A summer morning, around 8:30 a.m., I had just finished my morning routine and was about to start work for the day.
Then a text from my wife came in: “$200? On a video game? Do you know where this came from?”
She was looking at our bank account online. Two charges — $150 and $50 — had just popped up for “extras” on a PlayStation baseball game our sons had just received.
My 11-year-old was still asleep. The 8-year-old was propped in the bonus room … playing said baseball game.
“Did you buy anything on that game this morning?” I asked him.
“Are you sure?
“Are you sure you’re sure?
“I think so.”
“Well, we need to be sure because if it wasn’t you, someone has hacked into the PlayStation account.”
After some digging, we realized he had gotten extra “swag” for his baseball player — necklaces, fancy batting gloves, new bats and so on.
The final verdict was that he had “accidentally” bought $200 worth of swag — an astronomical amount of money for fake jewelry on a fake video game baseball player.
In his defense, the game makes it very easy to simply push a button and spend a lot of money. Sometimes, it isn’t clear you’re even spending real money — especially for an 8-year-old.
Besides that, the whole situation was a parenting fail for me. I knew the PlayStation had parental control features that prevented that exact thing from happening. I just hadn’t taken the time to set up those safeguards.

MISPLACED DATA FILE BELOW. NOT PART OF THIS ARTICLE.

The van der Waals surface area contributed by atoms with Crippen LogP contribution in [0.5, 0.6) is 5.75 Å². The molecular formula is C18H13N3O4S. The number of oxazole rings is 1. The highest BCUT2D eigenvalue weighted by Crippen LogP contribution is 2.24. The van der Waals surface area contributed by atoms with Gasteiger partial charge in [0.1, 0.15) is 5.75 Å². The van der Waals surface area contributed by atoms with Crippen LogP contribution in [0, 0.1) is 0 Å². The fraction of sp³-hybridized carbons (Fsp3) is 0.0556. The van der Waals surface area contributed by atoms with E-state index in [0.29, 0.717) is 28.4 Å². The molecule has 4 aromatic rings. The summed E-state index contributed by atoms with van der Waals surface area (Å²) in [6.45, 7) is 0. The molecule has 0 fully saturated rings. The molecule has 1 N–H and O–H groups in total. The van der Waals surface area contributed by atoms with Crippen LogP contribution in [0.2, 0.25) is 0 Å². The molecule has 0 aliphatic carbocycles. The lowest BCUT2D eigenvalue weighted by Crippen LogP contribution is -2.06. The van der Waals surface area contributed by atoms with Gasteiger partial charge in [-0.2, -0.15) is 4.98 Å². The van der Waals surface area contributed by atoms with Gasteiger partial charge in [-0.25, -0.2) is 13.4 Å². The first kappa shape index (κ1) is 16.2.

Fortunately, the PlayStation customer service representative refunded the $200 with the understanding that, if this happened again, I was stuck with $200 of fake baseball swag.
That day, I made a point to set up the PlayStation’s parental controls settings so that wouldn’t happen again.
But what about all the other devices connected to online accounts throughout our house?
How to Set Parental Controls on the Most Popular Services
I know I’m not the first parent who’s gone through this.
Making purchases in games on an iPhone is just as easy as it is to do so on the PlayStation. One little click and — voila! — you’ve got $100 to spend on new roller coasters and Ferris wheels in your amusement park simulator app!
Parental controls used to mean just restricting the content your children or grandchildren could access. Now not having parental controls set up also affects your wallet.
If you don’t limit or block purchases, you, too, could be the sheepish (albeit temporary) owner of fake bling. You might get lucky — like I did — the first time but you could lose hundreds of dollars if in-app purchases keep happening.
So what exactly do you need to know about the different parental control settings that keep your child from spending money without your approval?
Keep in mind, parents can still set parental controls to restrict inappropriate content, as well as time limits. But we’re just talking about spending limits in this article.
Let’s break them down and show you how to set up parental controls on:
How to Set PlayStation 5 Parental Controls
On the console’s home screen, go to “Settings.”
Select “Family and Parental Controls.”